I love Addie, I love this book, I’d like to hook the two of you up in this way.

Beautiful Scars- The Year of my Drinking

I’m so excited to be sharing a real and lovely post from my friend Addie Zierman who does most of her writing over at her blog “How to Talk Evangelical.”

Addie has a way of taking your soul and putting it into words, so I implore you to follow her blog immediately if you know what’s good for you.  Addie is sharing her voice for my “Beautiful Scars” Series, and if you’re interested in doing the same I would love that, click here for more info.

Beautiful Scars- The Year of my Drinking by Addie Zierman

That was the year that I was very sad. The year that I was drinking to get happy. Drinking to forget and remember and feel something all at once.

Before that point, my relationship to alcohol had been downright ambivalent. As an on-fire-for-Jesus high school student, I had thought drinking was a sin. As a college student at a conservative Christian college, I adhered to a strict Lifestyle Statement that banned it altogether.

But in 2007, I discovered my own bottomless, inexplicable sadness. And I discovered Starling Castle Riesling…a sweet, mellow wine that I could drink in great gulps.

After the first glass, I felt happy and buoyant. After the second, honest and authentic. Somewhere in the middle of the third glass, I felt myself float away like a balloon, and all of the pain looked tiny and surreal so far beneath me like that.

The Depression, of course, had to do with biology and with old wounds, never really healed. In this place of darkness, you encounter something normal like loneliness, and you cannot handle it. In this place, some church person that you barely know says some well-intentioned something, and it breaks you in half because you have become so brittle in your pain.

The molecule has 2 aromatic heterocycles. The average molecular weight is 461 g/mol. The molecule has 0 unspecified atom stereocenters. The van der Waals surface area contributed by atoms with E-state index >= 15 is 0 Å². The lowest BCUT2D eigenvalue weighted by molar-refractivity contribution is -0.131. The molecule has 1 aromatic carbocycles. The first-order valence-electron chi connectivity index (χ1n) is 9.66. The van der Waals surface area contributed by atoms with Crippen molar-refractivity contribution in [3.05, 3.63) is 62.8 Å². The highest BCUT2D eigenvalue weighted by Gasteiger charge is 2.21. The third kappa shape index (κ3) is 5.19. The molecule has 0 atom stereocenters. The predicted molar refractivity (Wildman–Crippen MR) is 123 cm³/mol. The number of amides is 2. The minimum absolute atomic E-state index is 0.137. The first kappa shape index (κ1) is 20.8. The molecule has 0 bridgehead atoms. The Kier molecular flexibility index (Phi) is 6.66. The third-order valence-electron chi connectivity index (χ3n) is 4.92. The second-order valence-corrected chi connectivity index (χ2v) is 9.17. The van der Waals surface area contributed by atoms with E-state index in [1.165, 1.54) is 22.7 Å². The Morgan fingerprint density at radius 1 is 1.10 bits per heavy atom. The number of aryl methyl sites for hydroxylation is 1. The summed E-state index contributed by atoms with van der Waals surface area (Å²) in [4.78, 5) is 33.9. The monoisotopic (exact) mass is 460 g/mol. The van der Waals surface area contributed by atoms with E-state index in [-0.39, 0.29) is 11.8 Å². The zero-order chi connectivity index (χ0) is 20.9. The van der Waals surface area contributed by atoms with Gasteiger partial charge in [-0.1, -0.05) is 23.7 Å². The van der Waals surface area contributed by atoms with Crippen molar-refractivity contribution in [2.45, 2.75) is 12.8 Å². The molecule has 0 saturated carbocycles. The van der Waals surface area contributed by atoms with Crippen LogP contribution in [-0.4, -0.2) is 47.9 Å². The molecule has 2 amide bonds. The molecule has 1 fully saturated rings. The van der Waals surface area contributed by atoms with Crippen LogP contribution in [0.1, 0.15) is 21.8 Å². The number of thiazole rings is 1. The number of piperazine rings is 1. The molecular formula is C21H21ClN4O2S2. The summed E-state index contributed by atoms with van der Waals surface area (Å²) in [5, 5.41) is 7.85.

And what I want to say is that yes. I have been wounded.

Many of the wounds came from the high-mobility, high-passion evangelical teen culture of my youth.  There was a high school boyfriend who, in his scrambling to be “passionate for God,” broke my heart brutally again and again. There was a fervent, teen missions organization that set impossible standards and then made me feel less-godly, less-beloved and less-chosen when I couldn’t meet them.

My wounds came from unexpected places, places that I thought were safe, people who I thought were speaking the Word of God, and they cut deep. I was wounded and it was cruel and unfair and painful. I was wounded, and it matters.

But the thing about wounds is that they will heal if you let them, if you tend them, if you take care of them. But we are terrible at this. I am terrible at this.

Ever since the Garden, we have had this compulsion for covering. We cover the pain with silence or with excuses or with simplified Christian answers or with Starling Castle Riesling.

We walk around this world infected with anger and bitterness that we do not understand, and we just keep throwing stuff on it, expecting that we eventually, we will bury it deep enough that it will just decompose like an old piece of bread.

But this is not how it works. By covering my wounds, I only compounded them. In my desperation to numb the pain, I made it worse.

I drank and drank and raged. I flirted with temptation and peered into the cavern of my own darkness, and then, one day, I reached the bottom of myself. I reached that desperate place where I had to change or fall into the abyss.

Here is why my scars are beautiful: because they represent the work I have done to become whole.

My scars are beautiful not because they are wounds but because one day, I stopped pouring the Riesling overtop them. Because I went once a week to a sweet, serious therapist who made me talk through the ache. A therapist who helped me find them, clean them, sew them back together one brutal stitch at a time.

Scarring is that beautiful thing that happens when you hold out the painful thing and let the healing in. Let God in.

It’s that thing that happens when we uncurl from around those tender places and expose them to that startling, searing, beautiful Light.

Addie Zierman (@addiezierman) is a writer, mom, and Diet Coke enthusiast. She blogs twice a week at How to Talk Evangelical, where she’s working to redefine faith one cliche at a time.